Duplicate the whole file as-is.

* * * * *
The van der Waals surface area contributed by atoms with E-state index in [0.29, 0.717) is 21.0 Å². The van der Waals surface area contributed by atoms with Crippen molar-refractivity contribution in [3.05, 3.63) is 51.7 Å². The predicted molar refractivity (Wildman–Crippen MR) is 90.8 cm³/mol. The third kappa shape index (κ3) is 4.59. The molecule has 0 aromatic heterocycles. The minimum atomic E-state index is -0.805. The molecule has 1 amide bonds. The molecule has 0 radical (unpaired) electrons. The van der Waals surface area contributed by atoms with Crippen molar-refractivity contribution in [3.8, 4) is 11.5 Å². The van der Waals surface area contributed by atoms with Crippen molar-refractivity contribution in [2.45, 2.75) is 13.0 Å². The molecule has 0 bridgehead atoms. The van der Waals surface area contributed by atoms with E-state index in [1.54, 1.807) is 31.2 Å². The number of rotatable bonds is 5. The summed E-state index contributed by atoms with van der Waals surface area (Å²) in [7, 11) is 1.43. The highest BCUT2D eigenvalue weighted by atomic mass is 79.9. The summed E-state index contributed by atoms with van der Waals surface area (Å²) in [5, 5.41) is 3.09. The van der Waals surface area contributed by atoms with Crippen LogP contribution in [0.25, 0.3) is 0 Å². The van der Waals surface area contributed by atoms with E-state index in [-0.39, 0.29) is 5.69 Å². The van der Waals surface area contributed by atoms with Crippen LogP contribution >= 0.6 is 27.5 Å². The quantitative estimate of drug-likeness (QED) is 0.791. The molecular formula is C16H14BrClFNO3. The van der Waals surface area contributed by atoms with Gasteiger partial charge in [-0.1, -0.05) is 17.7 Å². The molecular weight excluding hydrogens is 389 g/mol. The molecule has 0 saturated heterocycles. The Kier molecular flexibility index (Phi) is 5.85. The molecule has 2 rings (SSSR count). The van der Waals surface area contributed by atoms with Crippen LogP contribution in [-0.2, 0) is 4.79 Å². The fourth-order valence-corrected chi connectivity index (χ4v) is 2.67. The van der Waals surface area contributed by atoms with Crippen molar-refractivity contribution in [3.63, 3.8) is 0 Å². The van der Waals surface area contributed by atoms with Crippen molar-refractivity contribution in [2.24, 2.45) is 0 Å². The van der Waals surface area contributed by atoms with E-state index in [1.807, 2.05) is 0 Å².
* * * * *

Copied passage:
The van der Waals surface area contributed by atoms with E-state index in [0.29, 0.717) is 21.0 Å². The van der Waals surface area contributed by atoms with Crippen molar-refractivity contribution in [3.05, 3.63) is 51.7 Å². The predicted molar refractivity (Wildman–Crippen MR) is 90.8 cm³/mol. The third kappa shape index (κ3) is 4.59. The molecule has 0 aromatic heterocycles. The minimum atomic E-state index is -0.805. The molecule has 1 amide bonds. The molecule has 0 radical (unpaired) electrons. The van der Waals surface area contributed by atoms with Crippen molar-refractivity contribution in [3.8, 4) is 11.5 Å². The van der Waals surface area contributed by atoms with Crippen molar-refractivity contribution in [2.45, 2.75) is 13.0 Å². The molecule has 0 bridgehead atoms. The van der Waals surface area contributed by atoms with E-state index in [1.54, 1.807) is 31.2 Å². The number of rotatable bonds is 5. The summed E-state index contributed by atoms with van der Waals surface area (Å²) in [7, 11) is 1.43. The highest BCUT2D eigenvalue weighted by atomic mass is 79.9. The summed E-state index contributed by atoms with van der Waals surface area (Å²) in [5, 5.41) is 3.09. The van der Waals surface area contributed by atoms with Crippen LogP contribution in [0.25, 0.3) is 0 Å². The van der Waals surface area contributed by atoms with E-state index in [-0.39, 0.29) is 5.69 Å². The van der Waals surface area contributed by atoms with Crippen LogP contribution >= 0.6 is 27.5 Å². The quantitative estimate of drug-likeness (QED) is 0.791. The molecular formula is C16H14BrClFNO3. The van der Waals surface area contributed by atoms with Gasteiger partial charge in [-0.1, -0.05) is 17.7 Å². The molecular weight excluding hydrogens is 389 g/mol. The molecule has 0 saturated heterocycles. The Kier molecular flexibility index (Phi) is 5.85. The molecule has 2 rings (SSSR count). The van der Waals surface area contributed by atoms with Crippen LogP contribution in [-0.2, 0) is 4.79 Å². The fourth-order valence-corrected chi connectivity index (χ4v) is 2.67. The van der Waals surface area contributed by atoms with Crippen molar-refractivity contribution in [3.63, 3.8) is 0 Å². The van der Waals surface area contributed by atoms with Crippen molar-refractivity contribution in [2.24, 2.45) is 0 Å². The van der Waals surface area contributed by atoms with E-state index in [1.807, 2.05) is 0 Å².